It’s a dark and stormy night. Outside, the wind is howling. Rain is beginning to tap steadily at the window. You decide it’s the perfect setting to watch a scary movie. Armed with a bowl of popcorn, you dim the lights and settle in, ready to be spooked.
Like most good horror flicks, this one is a slow burn. There’s some tension in the beginning and a steady ramp up to the real action. Still, you find yourself tensing up early on, glancing over your shoulder more and more often.
Your ears begin to zero in on suspicious sounds around you — did a floorboard down the hall just squeak? What’s that? A tree branch rapping against the window? Some of this unease is manufactured — the film’s soundtrack has been designed to put you on edge.
“The ear in general has a far more direct line to your emotional response,” Kubilay Üner, a film composer and director of the music composition for the Screen Masters of Fine Arts program at Columbia College in Chicago.
He says in scary movies, the ear plays a big role in helping to manifest fear in a viewer.
“I think it has to do with the fact that it’s always on,” he says. “You can’t close your ears, and it’s the only thing that can look behind you.”
Üner says sound in film adds a dimension of emotion that’s difficult to achieve with visuals alone. Think about different kinds of scares you might experience as a viewer. The shrill, grating, metallic violins that paint the sonic picture of Norman Bates’ slashing blade in the movie “Psycho.” There’s the brooding, bellowing pulses of the orchestra forecasting the slow approach of the shark in ‘Jaws.’
One of the ear’s prime functions makes it a great tool for scaring people.
“We’re used to using our ears as alarm mechanisms,” Üner said.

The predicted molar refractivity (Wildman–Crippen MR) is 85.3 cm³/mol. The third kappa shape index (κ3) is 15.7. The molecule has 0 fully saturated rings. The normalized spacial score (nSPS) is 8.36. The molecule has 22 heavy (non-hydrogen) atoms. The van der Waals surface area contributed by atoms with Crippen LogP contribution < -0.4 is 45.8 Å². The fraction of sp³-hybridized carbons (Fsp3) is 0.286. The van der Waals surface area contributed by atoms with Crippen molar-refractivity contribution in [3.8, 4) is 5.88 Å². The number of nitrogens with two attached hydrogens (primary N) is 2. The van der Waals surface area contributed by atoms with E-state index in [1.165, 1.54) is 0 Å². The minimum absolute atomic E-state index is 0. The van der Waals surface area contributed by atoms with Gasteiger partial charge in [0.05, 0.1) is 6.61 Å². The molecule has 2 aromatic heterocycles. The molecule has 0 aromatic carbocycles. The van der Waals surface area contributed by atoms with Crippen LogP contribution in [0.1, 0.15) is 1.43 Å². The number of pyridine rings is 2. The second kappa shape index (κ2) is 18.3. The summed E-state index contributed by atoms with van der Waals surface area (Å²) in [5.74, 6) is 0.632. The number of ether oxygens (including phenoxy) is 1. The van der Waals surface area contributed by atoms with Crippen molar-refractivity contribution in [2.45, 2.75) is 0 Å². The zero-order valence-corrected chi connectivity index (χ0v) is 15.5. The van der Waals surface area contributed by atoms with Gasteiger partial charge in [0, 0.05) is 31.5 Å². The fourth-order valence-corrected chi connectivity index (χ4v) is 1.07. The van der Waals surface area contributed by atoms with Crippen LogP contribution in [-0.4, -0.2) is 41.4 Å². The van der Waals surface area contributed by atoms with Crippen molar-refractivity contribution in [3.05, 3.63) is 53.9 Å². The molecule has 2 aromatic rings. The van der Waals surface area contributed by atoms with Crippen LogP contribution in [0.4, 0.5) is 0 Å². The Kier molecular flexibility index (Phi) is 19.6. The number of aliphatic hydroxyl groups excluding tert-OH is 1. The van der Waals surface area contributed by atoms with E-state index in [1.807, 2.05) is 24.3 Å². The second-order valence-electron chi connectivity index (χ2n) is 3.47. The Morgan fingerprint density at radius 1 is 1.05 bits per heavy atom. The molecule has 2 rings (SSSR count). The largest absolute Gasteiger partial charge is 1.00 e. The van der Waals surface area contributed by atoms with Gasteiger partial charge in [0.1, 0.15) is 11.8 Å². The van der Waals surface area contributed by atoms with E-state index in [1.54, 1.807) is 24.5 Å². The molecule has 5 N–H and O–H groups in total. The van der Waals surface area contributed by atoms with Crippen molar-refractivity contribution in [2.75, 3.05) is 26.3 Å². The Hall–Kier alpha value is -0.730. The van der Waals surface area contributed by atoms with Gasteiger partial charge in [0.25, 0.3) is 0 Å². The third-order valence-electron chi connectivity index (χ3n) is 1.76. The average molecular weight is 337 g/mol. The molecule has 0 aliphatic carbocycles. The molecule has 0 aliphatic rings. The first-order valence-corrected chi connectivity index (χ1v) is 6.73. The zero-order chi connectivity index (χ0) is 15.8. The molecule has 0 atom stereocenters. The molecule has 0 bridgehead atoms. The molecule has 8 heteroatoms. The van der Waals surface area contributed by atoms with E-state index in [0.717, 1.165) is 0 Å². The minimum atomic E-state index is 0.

All of the auditory elements that influence our emotional and physical reactions to scary movies are just like any other environmental stimuli — we encounter them and they evoke a biological response from our bodies.
Daniel Blumstein, who studies evolution and biology at the University of California in Los Angeles, has spent a lot of time thinking about how all that works.
His curiosity started after an encounter with a marmot — which is basically a big squirrel.
“I was holding a baby marmot and suddenly it screamed,” Blumstein said. “And I had this emotional response, and I wondered why I’m having an emotional response to a rodent screaming.”
This is what a screaming marmot sounds like, by the way:
Blumstein wondered if there could be a link between his visceral emotional response and the way people respond to certain types of music and film sounds.
He took the marmot scream and made a visual representation of it, called a spectrogram.
“And what was striking about marmot screams is that they illustrated things that bio acousticians call ‘nonlinearities,’” Blumstein said.
‘Nonlinearities’ are a lot of the jarring kinds of sounds you might hear when vocal cords or stereo speakers are overblown. Think chaotic sound noise, jarring whines, rapid and shrill shifts in frequency — the kinds of things that might make your ears perk up and your hair stand on end.
He found many of those elements are also present in sounds and music composers use them to score scary movies.
“I think the people that have been making films and music have implicitly known this,” Blumstein said. “What our work has shown is sort of the reason why — and this hypothesis links us to our ancestors — not just our human ancestors, but our nonhuman ancestors.”